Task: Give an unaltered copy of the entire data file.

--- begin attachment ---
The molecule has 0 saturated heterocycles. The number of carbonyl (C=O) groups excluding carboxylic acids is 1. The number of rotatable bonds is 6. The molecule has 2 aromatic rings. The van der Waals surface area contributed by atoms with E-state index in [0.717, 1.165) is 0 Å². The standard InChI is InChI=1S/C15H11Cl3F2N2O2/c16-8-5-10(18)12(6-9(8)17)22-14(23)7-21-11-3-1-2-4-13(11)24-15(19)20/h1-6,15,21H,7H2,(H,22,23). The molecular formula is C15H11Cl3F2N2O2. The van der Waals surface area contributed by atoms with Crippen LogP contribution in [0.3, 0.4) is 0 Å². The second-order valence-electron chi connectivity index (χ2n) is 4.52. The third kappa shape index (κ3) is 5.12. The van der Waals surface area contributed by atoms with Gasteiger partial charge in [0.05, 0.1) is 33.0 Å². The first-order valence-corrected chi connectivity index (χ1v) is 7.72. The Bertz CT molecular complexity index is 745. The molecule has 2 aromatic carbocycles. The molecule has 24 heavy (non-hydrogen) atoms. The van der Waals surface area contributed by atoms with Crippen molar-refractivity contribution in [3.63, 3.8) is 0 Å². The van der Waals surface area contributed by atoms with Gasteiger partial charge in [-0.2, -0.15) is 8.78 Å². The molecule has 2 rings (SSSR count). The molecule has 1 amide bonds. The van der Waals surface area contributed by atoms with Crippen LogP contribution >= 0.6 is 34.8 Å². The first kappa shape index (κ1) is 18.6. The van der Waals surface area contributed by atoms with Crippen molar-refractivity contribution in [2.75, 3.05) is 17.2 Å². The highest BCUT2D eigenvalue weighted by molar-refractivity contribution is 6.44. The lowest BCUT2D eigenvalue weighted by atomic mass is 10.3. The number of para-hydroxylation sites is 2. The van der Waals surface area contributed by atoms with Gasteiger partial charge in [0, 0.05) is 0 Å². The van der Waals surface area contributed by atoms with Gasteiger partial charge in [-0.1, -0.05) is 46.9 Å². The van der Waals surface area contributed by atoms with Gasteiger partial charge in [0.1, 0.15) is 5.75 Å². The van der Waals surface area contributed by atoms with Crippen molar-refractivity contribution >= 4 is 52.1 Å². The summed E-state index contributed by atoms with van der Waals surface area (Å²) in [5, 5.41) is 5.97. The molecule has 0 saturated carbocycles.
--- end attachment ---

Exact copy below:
The molecule has 0 saturated heterocycles. The number of carbonyl (C=O) groups excluding carboxylic acids is 1. The number of rotatable bonds is 6. The molecule has 2 aromatic rings. The van der Waals surface area contributed by atoms with E-state index in [0.717, 1.165) is 0 Å². The standard InChI is InChI=1S/C15H11Cl3F2N2O2/c16-8-5-10(18)12(6-9(8)17)22-14(23)7-21-11-3-1-2-4-13(11)24-15(19)20/h1-6,15,21H,7H2,(H,22,23). The molecular formula is C15H11Cl3F2N2O2. The van der Waals surface area contributed by atoms with Crippen LogP contribution in [0.3, 0.4) is 0 Å². The second-order valence-electron chi connectivity index (χ2n) is 4.52. The third kappa shape index (κ3) is 5.12. The van der Waals surface area contributed by atoms with Gasteiger partial charge in [0.05, 0.1) is 33.0 Å². The first-order valence-corrected chi connectivity index (χ1v) is 7.72. The Bertz CT molecular complexity index is 745. The molecule has 2 aromatic carbocycles. The molecule has 24 heavy (non-hydrogen) atoms. The van der Waals surface area contributed by atoms with Crippen molar-refractivity contribution in [3.63, 3.8) is 0 Å². The van der Waals surface area contributed by atoms with Gasteiger partial charge in [-0.2, -0.15) is 8.78 Å². The molecule has 2 rings (SSSR count). The molecule has 1 amide bonds. The van der Waals surface area contributed by atoms with Crippen LogP contribution >= 0.6 is 34.8 Å². The first kappa shape index (κ1) is 18.6. The van der Waals surface area contributed by atoms with Crippen molar-refractivity contribution in [2.75, 3.05) is 17.2 Å². The highest BCUT2D eigenvalue weighted by molar-refractivity contribution is 6.44. The lowest BCUT2D eigenvalue weighted by atomic mass is 10.3. The number of para-hydroxylation sites is 2. The van der Waals surface area contributed by atoms with Gasteiger partial charge in [0, 0.05) is 0 Å². The van der Waals surface area contributed by atoms with Gasteiger partial charge in [-0.1, -0.05) is 46.9 Å². The van der Waals surface area contributed by atoms with Gasteiger partial charge in [0.1, 0.15) is 5.75 Å². The van der Waals surface area contributed by atoms with Crippen molar-refractivity contribution >= 4 is 52.1 Å². The summed E-state index contributed by atoms with van der Waals surface area (Å²) in [5, 5.41) is 5.97. The molecule has 0 saturated carbocycles.